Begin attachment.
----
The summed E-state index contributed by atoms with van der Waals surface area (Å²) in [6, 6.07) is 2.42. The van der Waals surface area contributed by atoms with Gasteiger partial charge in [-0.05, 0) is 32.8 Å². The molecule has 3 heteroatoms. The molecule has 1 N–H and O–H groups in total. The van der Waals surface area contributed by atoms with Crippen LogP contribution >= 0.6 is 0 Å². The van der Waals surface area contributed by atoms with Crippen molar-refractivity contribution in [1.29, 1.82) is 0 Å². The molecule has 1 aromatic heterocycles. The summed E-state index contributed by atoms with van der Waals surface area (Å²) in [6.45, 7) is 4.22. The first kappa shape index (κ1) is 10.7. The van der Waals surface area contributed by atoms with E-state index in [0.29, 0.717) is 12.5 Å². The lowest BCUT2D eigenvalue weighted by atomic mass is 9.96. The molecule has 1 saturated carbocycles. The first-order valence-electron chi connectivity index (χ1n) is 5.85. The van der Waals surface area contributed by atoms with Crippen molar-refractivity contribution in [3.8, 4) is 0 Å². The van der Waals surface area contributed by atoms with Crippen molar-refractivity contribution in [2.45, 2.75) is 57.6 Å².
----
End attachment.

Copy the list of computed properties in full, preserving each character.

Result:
The summed E-state index contributed by atoms with van der Waals surface area (Å²) in [6, 6.07) is 2.42. The van der Waals surface area contributed by atoms with Gasteiger partial charge in [-0.05, 0) is 32.8 Å². The molecule has 3 heteroatoms. The molecule has 1 N–H and O–H groups in total. The van der Waals surface area contributed by atoms with Crippen LogP contribution >= 0.6 is 0 Å². The van der Waals surface area contributed by atoms with Crippen molar-refractivity contribution in [1.29, 1.82) is 0 Å². The molecule has 1 aromatic heterocycles. The summed E-state index contributed by atoms with van der Waals surface area (Å²) in [6.45, 7) is 4.22. The first kappa shape index (κ1) is 10.7. The van der Waals surface area contributed by atoms with E-state index in [0.29, 0.717) is 12.5 Å². The lowest BCUT2D eigenvalue weighted by atomic mass is 9.96. The molecule has 1 saturated carbocycles. The first-order valence-electron chi connectivity index (χ1n) is 5.85. The van der Waals surface area contributed by atoms with Crippen molar-refractivity contribution in [3.8, 4) is 0 Å². The van der Waals surface area contributed by atoms with Crippen molar-refractivity contribution in [2.45, 2.75) is 57.6 Å².